“Tonga, 1992. As we approached the king’s compound and were ushered into an adjacent house, we couldn’t help but notice the Yater surfboard tucked away in his garage area. King Tupou IV (1918-2006) was imposing at 400 pounds. Giant hands. Size 47 shoes. Six feet, five inches tall. I was on a photo/surf/Surfer mag safari with Tom Carroll, Kelly Slater, Jeff Booth, Todd Miller, Sonny Miller, and Ben Marcus. The king was an anglophile and was ushered around the island in a black London cab. ‘It’s easier to exit from when you are wearing a sword,’ he said. We wore jackets and ties and were properly seated in his dining area when he came in to greet his guests. There were framed photos of him with the Queen of England and other foreign dignitaries scattered about. He described that he often went surfing at his favorite local spot with a flotilla of boats, security, and hangers on. A surfing shot of him had actually run in National Geographic. He was a regular foot.
The king described that he often went surfing at his favorite local spot with a flotilla of boats, security, and hangers on. He was a regular foot.
“He told us how excited he was to know that we had been surfing the outer islands of his kingdom. Sonny showed him video clips and he couldn’t stop smiling. A day or so later we were hanging around on our chartered fishing boat when busloads of people began unloading at the harbor seawall. The masses had come to wish the king a happy birthday. As it became dark, the thousands lining the harbor started to light dried palm fronds and wave the torches in the air. Ten miles out to sea, on an outer island, you could see another lineup of flaming torches waving in the night—a happy birthday gesture for their king.” —Jeff Divine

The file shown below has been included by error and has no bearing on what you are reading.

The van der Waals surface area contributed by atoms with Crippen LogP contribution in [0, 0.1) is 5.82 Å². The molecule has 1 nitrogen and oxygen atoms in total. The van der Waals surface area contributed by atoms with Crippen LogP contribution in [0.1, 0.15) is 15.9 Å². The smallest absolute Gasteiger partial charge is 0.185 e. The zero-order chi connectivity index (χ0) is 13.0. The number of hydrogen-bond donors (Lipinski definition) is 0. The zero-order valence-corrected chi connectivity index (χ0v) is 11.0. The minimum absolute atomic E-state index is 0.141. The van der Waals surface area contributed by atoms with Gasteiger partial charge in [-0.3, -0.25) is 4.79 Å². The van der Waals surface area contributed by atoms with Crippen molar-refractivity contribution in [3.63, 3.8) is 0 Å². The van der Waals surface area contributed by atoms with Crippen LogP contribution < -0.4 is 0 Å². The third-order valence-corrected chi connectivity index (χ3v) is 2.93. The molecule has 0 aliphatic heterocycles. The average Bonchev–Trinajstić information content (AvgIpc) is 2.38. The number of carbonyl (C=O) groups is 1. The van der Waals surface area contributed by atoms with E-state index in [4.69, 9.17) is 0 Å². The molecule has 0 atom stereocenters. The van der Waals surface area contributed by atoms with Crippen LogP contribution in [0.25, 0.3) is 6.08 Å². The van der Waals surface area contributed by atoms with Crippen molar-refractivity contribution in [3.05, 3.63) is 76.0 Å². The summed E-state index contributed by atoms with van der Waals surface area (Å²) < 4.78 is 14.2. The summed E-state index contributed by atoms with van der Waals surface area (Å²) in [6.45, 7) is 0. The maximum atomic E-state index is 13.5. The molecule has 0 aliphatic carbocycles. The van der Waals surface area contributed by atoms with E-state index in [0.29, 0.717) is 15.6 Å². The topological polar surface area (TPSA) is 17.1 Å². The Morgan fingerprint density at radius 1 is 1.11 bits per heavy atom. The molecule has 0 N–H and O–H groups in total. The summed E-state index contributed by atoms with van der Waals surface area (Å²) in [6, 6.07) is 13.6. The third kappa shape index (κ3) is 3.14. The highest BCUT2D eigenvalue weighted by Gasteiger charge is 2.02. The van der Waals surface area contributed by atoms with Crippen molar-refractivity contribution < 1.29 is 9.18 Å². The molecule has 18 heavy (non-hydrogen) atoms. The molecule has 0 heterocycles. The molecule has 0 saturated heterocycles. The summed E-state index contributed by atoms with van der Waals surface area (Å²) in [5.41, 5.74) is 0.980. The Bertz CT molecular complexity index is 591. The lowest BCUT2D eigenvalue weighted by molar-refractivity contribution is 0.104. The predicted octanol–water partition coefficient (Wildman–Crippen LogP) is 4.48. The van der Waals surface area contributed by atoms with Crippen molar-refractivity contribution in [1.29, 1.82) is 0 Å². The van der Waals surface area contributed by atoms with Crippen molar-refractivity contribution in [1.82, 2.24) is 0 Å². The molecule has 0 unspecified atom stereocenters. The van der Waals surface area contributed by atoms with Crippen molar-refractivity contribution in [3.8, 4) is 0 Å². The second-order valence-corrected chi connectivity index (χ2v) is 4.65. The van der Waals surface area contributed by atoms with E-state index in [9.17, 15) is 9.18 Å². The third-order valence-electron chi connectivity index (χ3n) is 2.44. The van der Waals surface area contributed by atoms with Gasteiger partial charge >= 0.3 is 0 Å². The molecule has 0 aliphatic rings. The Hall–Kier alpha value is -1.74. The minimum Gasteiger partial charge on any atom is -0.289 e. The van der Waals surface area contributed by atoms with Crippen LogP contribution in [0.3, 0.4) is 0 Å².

Fifty years ago, TSJ’s photo editor Jeff Divine picked up a Pentax H1a and began shooting the surf landscape and its denizens, creating images that in many cases have now become iconic. In this semi-regular series, we’ll blow the dust off a half-century’s worth of slide-sheets and dig around for the under-seen shots, always with an eye for compositions that offer riffs on time, place, and the backstory to his body of work.